The Smiths performed there three times in 1983. The Haçienda_sentence_22

It served as a venue for Madonna on her first performance in the United Kingdom, on 27 January 1984. The Haçienda_sentence_23

She was invited to appear as part of a one-off, live television broadcast by Channel 4 music programme The Tube with then-resident Haçienda DJ Greg Wilson live mixing on the show. The Haçienda_sentence_24

Madonna performed "Holiday" whilst at The Haçienda and the performance was described by Norman Cook (better known as Fatboy Slim) as one that "mesmerised the crowd". The Haçienda_sentence_25

At one time, the venue also included a hairdressing salon. The Haçienda_sentence_26

As well as club nights there were regular concerts, including one in which Einstürzende Neubauten drilled into the walls that surrounded the stage. The Haçienda_sentence_27

In 1986, it became one of the first British clubs to start playing house music, with DJs Hewan Clarke, Greg Wilson and later Mike Pickering (of Quando Quango and M People) and Little Martin (later with Graeme Park) hosting the visionary "Nude" night on Fridays. The Haçienda_sentence_28

This night quickly became legendary, and helped to turn around the reputation and fortunes of The Haçienda, which went from making a consistent loss to being full every night of the week by early 1987. The Haçienda_sentence_29

Acid house and rave The Haçienda_section_3

The growth of the 'Madchester' scene had little to do with the healthy house music scene in Manchester at the time but it was boosted by the success of The Haçienda's pioneering Ibiza night, "Hot", an acid house night hosted by Pickering and Jon DaSilva in July 1988. The Haçienda_sentence_30

However, drug use became a problem. The Haçienda_sentence_31

On 14 July 1989, the UK's first ecstasy-related death occurred at the club; 16-year-old Clare Leighton collapsed and died after her boyfriend gave her an ecstasy tablet. The Haçienda_sentence_32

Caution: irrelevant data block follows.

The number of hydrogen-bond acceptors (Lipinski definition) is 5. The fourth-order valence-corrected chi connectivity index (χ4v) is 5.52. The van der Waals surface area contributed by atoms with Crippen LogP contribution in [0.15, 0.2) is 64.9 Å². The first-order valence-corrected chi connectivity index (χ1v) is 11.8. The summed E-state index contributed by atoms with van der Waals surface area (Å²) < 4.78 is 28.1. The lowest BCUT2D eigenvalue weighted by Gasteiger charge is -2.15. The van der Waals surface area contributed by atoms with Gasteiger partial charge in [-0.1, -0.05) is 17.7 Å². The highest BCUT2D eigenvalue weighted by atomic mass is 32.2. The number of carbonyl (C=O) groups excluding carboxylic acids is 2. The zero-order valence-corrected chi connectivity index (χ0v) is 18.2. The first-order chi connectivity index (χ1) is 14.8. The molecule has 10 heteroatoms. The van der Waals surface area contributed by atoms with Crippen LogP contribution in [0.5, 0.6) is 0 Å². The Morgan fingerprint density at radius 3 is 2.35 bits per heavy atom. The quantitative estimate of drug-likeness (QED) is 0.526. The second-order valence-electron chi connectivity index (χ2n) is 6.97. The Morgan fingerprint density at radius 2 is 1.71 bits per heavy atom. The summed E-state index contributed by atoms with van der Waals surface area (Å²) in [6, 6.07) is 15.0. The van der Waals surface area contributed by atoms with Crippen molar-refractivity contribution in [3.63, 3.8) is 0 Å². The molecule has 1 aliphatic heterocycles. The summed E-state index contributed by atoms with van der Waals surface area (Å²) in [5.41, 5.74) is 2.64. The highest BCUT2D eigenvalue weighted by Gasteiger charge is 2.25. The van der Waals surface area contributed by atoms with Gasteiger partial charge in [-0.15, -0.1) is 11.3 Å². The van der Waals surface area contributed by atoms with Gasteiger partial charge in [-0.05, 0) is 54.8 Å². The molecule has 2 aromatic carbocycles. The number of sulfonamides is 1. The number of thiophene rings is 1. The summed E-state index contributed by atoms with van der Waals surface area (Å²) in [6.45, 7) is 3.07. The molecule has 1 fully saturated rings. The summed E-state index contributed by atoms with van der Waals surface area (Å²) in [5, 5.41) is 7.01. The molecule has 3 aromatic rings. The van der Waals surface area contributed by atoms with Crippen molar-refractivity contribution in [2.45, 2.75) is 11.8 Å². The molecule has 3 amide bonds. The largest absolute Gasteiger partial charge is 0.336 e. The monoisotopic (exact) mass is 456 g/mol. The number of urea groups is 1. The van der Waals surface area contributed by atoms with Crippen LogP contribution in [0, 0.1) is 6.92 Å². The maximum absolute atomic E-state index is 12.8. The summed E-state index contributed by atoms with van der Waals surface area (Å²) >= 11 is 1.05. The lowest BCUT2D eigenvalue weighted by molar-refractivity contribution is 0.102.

The police clampdown that followed was opposed by Manchester City Council, which argued that the club contributed to an "active use of the city centre core" in line with the government's policy of regenerating urban areas. The Haçienda_sentence_33

The resulting problems caused the club to close for a short period in early 1991, before reopening with increased security later the same year. The Haçienda_sentence_34

Haçienda DJs made regular and guest appearances on radio and TV shows like Granada TV's Juice, Sunset 102 and BBC Radio 1. The Haçienda_sentence_35

Between 1994 and 1997 Hacienda FM was a weekly show on Manchester dance station Kiss 102. The Haçienda_sentence_36

Security was frequently a problem, particularly in the club's latter years. The Haçienda_sentence_37

There were several shootings inside and outside the club, and relations with the police and licensing authorities became troubled. The Haçienda_sentence_38

When local magistrates and police visited the club in 1997, they witnessed a near-fatal assault on a man in the streets outside when 18-year-old Andrew Delahunty was hit over the head from behind with what looked like a metal bar before being pushed into the path of an on-coming car. The Haçienda_sentence_39

Although security failures at the club were one of the contributing factors to the club eventually closing, the most likely cause was its finances. The Haçienda_sentence_40

The club simply did not make enough money from the sale of alcohol, and this was mainly because many patrons instead turned to drug use. The Haçienda_sentence_41

As a result, the club rarely broke even as alcohol sales are the main source of income for nightclubs. The Haçienda_sentence_42

Ultimately, the club's long-term future was crippled and, with spiralling debts, The Haçienda eventually closed definitively in the summer of 1997. The Haçienda_sentence_43

Peter Hook stated in 2009 that The Haçienda lost up to £18 million in its latter years. The Haçienda_sentence_44

Legacy The Haçienda_section_4

The Haçienda lost its entertainments licence in June 1997. The Haçienda_sentence_45